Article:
Enjoy I Guess I Do's first installment from those who work behind the scenes and have lived to tell the tales.
After getting married in 2006, I moved my way into wedding planning at a private event center in a well-known city. During my years in this job, there were a lot of things I learned about the industry and as a professional.
Wedding Professionals are Humans Too
Your wedding day should be a wonderful, special, memorable experience. Of course, you want everything to be perfect. But, try to remember: You are not the world’s first bride. There are an entire team of people helping to ensure this day goes as you want it – but not all requests are feasible or logical. When your caterer says “it’s not a good idea for you to leave the reception for two-hours to take photos and keep your guests waiting” – just take the time to consider what they are saying. This day is a celebration for you, but also for your guests, and does not give you the right to treat everyone around you like a doormat. And the brides aren’t the only guilty ones – I have been yelled at and insulted by grooms, maids-of-honor, and parents of the couple. Though I loved my job, it was not the easiest position to be in when some people felt it was okay to treat me like a servant.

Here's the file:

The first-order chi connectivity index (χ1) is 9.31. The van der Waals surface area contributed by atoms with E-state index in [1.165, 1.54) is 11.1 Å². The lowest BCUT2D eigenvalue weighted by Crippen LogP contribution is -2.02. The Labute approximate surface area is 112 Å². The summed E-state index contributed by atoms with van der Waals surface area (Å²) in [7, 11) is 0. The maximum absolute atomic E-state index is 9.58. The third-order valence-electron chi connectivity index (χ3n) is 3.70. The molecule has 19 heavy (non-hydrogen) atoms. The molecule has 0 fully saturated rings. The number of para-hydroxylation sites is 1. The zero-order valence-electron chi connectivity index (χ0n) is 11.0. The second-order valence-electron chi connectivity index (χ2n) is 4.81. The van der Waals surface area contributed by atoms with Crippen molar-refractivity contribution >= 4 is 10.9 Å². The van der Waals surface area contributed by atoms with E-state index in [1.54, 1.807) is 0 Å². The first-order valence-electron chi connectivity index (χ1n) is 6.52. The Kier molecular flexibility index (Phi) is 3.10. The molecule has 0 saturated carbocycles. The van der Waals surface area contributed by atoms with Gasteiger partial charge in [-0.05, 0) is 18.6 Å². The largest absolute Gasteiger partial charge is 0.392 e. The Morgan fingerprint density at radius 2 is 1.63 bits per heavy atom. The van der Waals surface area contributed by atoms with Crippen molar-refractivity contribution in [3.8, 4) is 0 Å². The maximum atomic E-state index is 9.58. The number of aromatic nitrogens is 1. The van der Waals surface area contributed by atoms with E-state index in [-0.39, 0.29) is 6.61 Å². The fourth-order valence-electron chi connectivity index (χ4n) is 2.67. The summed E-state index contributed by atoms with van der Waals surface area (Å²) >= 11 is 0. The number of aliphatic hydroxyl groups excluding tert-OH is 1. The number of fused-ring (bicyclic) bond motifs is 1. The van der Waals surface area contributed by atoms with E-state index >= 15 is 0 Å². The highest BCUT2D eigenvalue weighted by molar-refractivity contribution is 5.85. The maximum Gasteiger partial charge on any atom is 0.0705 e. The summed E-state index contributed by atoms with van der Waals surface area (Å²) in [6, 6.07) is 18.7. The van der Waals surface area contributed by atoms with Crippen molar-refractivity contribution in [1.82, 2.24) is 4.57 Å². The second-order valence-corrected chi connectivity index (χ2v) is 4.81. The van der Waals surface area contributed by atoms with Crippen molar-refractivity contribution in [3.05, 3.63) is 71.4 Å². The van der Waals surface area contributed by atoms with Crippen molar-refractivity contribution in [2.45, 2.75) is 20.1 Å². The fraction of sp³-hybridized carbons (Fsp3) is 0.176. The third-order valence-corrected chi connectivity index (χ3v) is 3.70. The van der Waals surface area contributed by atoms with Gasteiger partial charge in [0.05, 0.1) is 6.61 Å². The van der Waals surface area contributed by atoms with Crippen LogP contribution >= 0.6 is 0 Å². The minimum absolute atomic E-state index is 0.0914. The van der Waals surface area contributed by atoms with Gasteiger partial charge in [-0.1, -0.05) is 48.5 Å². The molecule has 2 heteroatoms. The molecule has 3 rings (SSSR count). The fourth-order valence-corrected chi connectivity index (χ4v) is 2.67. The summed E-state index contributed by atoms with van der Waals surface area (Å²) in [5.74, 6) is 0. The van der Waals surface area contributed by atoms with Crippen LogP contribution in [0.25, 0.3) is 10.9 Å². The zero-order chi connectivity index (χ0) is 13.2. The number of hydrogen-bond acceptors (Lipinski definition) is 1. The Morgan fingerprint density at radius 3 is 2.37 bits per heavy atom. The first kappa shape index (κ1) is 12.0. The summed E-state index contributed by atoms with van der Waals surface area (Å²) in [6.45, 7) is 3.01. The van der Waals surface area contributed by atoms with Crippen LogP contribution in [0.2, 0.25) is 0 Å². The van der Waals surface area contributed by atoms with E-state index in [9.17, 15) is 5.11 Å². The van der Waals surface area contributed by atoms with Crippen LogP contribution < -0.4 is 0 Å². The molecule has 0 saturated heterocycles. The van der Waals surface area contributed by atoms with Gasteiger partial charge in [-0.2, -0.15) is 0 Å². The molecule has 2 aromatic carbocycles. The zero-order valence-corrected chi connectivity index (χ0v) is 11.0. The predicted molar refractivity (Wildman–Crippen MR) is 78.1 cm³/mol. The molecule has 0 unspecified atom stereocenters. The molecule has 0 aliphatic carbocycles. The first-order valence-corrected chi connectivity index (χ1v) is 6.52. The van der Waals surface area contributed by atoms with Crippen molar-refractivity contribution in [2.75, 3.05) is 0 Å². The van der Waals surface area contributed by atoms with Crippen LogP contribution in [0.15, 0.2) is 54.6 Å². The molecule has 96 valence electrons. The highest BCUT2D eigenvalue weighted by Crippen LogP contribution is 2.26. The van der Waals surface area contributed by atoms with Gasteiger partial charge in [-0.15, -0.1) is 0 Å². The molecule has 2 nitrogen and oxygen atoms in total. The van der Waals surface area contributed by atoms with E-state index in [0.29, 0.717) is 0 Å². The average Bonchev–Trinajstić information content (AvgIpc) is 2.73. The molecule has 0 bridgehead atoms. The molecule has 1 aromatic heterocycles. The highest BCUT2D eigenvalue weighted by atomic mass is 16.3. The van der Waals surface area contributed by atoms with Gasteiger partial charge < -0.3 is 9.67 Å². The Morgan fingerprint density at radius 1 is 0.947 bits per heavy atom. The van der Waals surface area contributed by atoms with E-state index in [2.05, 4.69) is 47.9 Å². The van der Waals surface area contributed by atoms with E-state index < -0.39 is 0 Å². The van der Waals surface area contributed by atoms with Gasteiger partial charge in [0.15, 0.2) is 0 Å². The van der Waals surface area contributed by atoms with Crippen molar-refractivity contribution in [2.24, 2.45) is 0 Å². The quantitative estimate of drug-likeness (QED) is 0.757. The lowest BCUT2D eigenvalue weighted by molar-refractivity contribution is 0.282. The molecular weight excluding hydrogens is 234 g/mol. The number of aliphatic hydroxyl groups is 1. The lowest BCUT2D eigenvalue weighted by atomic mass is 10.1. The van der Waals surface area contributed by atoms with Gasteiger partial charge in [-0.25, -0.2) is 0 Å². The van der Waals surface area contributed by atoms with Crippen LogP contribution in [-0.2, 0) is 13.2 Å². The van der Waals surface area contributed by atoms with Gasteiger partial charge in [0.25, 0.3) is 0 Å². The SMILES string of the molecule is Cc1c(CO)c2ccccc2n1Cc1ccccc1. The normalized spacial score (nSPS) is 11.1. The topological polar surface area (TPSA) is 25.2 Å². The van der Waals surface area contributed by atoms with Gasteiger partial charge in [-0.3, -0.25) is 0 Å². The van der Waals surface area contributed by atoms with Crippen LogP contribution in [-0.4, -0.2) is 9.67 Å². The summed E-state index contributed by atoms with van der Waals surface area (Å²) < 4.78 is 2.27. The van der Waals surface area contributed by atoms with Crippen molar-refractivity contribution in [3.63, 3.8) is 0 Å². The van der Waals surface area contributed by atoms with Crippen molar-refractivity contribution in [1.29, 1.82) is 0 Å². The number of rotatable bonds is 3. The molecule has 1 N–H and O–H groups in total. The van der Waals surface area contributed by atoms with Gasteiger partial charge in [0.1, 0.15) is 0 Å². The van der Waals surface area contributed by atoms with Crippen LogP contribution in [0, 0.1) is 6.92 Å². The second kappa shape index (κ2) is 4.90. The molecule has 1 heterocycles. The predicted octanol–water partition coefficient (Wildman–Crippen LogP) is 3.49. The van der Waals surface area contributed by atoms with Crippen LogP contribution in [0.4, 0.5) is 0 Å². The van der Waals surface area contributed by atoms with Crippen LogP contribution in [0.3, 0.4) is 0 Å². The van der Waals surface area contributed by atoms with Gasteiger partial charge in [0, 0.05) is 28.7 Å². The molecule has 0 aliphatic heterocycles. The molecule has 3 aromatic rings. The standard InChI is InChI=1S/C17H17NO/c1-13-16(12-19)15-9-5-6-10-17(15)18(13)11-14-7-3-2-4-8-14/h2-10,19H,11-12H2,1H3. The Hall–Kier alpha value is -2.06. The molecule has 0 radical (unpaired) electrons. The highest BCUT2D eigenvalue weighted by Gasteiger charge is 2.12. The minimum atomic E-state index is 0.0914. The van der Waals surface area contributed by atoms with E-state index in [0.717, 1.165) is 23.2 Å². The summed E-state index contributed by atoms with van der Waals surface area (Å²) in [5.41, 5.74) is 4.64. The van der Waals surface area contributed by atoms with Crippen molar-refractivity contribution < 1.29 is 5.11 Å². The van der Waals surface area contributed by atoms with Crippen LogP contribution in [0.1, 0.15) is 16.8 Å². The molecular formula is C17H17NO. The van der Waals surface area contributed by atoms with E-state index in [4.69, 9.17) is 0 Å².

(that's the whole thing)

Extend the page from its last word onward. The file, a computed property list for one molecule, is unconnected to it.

I once listened to my colleague, “Abby,” be screamed at over the phone by a client. “I have left you several voicemails and you haven’t called me back! It is so unprofessional!” Abby listened to the abuse for a short time before interjecting: “My mother passed away unexpectedly and I had to travel out of state to handle that.” Remember: Vendors are people – they get ill, they have family obligations, they experience car trouble and weather issues, and sometimes, they just plain forget or make unintentional errors. Everyone is human.
Wedding planning is not a two-way street, but more like an intersection with an overpass and a tunnel. There are a lot of people involved: you, your significant other, vendors, family, friends. The best way to get through the entire process is to treat others with respect, review orders and information when instructed, ask questions when you have them, and enjoy this time as much as possible.
The Wedding Industry is not a Non-Profit Business